20th Cloud Expo, taking place June 6-8, 2017, at the Javits Center in New York City, NY, will feature technical sessions from a rock star conference faculty and the leading industry players in the world. Cloud computing is now being embraced by a majority of enterprises of all sizes. Yesterday's debate about public vs. private has transformed into the reality of hybrid cloud: a recent survey shows that 74% of enterprises have a hybrid cloud strategy.
Traditional on-premises data centers have long been the domain of modern data platforms like Apache Hadoop, meaning companies who build their business on public cloud were challenged to run Big Data processing and analytics at scale. But recent advancements in Hadoop performance, security, and most importantly cloud-native integrations, are giving organizations the ability to truly gain value from all their data. In his session at 19th Cloud Expo, David Tishgart, Director of Product Marketing ...
Join Impiger for their featured webinar: ‘Cloud Computing: A Roadmap to Modern Software Delivery’ on November 10, 2016, at 12:00 pm CST. Very few companies have not experienced some impact to their IT delivery due to the evolution of cloud computing. This webinar is not about deciding whether you should entertain moving some or all of your IT to the cloud, but rather, a detailed look under the hood to help IT professionals understand how cloud adoption has evolved and what trends will impact th...
More and more brands have jumped on the IoT bandwagon. We have an excess of wearables – activity trackers, smartwatches, smart glasses and sneakers, and more that track seemingly endless datapoints. However, most consumers have no idea what “IoT” means. Creating more wearables that track data shouldn't be the aim of brands; delivering meaningful, tangible relevance to their users should be. We're in a period in which the IoT pendulum is still swinging. Initially, it swung toward "smart for smar...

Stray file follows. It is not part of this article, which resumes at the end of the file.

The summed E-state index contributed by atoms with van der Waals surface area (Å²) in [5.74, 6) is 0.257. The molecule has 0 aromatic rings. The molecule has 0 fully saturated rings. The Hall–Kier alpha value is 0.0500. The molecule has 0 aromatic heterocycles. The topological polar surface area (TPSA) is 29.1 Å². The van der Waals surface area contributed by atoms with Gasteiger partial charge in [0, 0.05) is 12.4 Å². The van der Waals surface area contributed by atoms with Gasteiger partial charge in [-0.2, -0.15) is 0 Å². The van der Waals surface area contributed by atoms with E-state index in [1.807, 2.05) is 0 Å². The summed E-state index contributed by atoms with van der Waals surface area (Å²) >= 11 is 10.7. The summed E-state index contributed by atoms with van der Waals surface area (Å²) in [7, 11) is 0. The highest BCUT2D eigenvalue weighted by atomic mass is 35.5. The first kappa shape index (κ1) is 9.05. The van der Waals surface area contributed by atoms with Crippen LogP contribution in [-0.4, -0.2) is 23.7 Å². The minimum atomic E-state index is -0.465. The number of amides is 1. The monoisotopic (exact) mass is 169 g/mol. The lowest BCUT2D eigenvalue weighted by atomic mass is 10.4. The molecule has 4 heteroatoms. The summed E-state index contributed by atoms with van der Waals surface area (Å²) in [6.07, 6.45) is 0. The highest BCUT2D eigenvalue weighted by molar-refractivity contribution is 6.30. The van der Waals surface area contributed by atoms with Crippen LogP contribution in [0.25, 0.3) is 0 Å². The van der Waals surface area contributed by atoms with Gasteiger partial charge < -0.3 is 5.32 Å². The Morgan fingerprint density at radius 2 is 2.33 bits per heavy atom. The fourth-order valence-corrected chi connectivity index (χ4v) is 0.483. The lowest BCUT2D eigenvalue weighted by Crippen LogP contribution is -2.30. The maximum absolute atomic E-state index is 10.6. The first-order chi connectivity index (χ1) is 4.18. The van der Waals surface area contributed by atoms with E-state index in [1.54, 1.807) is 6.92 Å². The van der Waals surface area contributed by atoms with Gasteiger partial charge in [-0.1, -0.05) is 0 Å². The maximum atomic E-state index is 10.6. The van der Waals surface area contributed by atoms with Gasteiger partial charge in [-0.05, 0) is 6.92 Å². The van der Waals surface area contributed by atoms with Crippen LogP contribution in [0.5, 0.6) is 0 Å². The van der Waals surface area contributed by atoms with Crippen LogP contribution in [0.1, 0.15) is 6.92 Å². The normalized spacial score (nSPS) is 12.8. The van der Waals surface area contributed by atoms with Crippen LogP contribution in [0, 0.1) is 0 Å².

"ReadyTalk is an audio and web video conferencing provider. We've really come to embrace WebRTC as the platform for our future of technology," explained Dan Cunningham, CTO of ReadyTalk, in this SYS-CON.tv interview at WebRTC Summit at 19th Cloud Expo, held November 1-3, 2016, at the Santa Clara Convention Center in Santa Clara, CA.
Internet of @ThingsExpo, taking place June 6-8, 2017 at the Javits Center in New York City, New York, is co-located with the 20th International Cloud Expo and will feature technical sessions from a rock star conference faculty and the leading industry players in the world. @ThingsExpo New York Call for Papers is now open.
Everyone knows that truly innovative companies learn as they go along, pushing boundaries in response to market changes and demands. What's more of a mystery is how to balance innovation on a fresh platform built from scratch with the legacy tech stack, product suite and customers that continue to serve as the business' foundation. In his General Session at 19th Cloud Expo, Michael Chambliss, Head of Engineering at ReadyTalk, discussed why and how ReadyTalk diverted from healthy revenue and mor...
In an era of historic innovation fueled by unprecedented access to data and technology, the low cost and risk of entering new markets has leveled the playing field for business. Today, any ambitious innovator can easily introduce a new application or product that can reinvent business models and transform the client experience. In their Day 2 Keynote at 19th Cloud Expo, Mercer Rowe, IBM Vice President of Strategic Alliances, and Raejeanne Skillern, Intel Vice President of Data Center Group and G...
When it comes to cloud computing, the ability to turn massive amounts of compute cores on and off on demand sounds attractive to IT staff, who need to manage peaks and valleys in user activity. With cloud bursting, the majority of the data can stay on premises while tapping into compute from public cloud providers, reducing risk and minimizing need to move large files. In his session at 18th Cloud Expo, Scott Jeschonek, Director of Product Management at Avere Systems, discussed the IT and busin...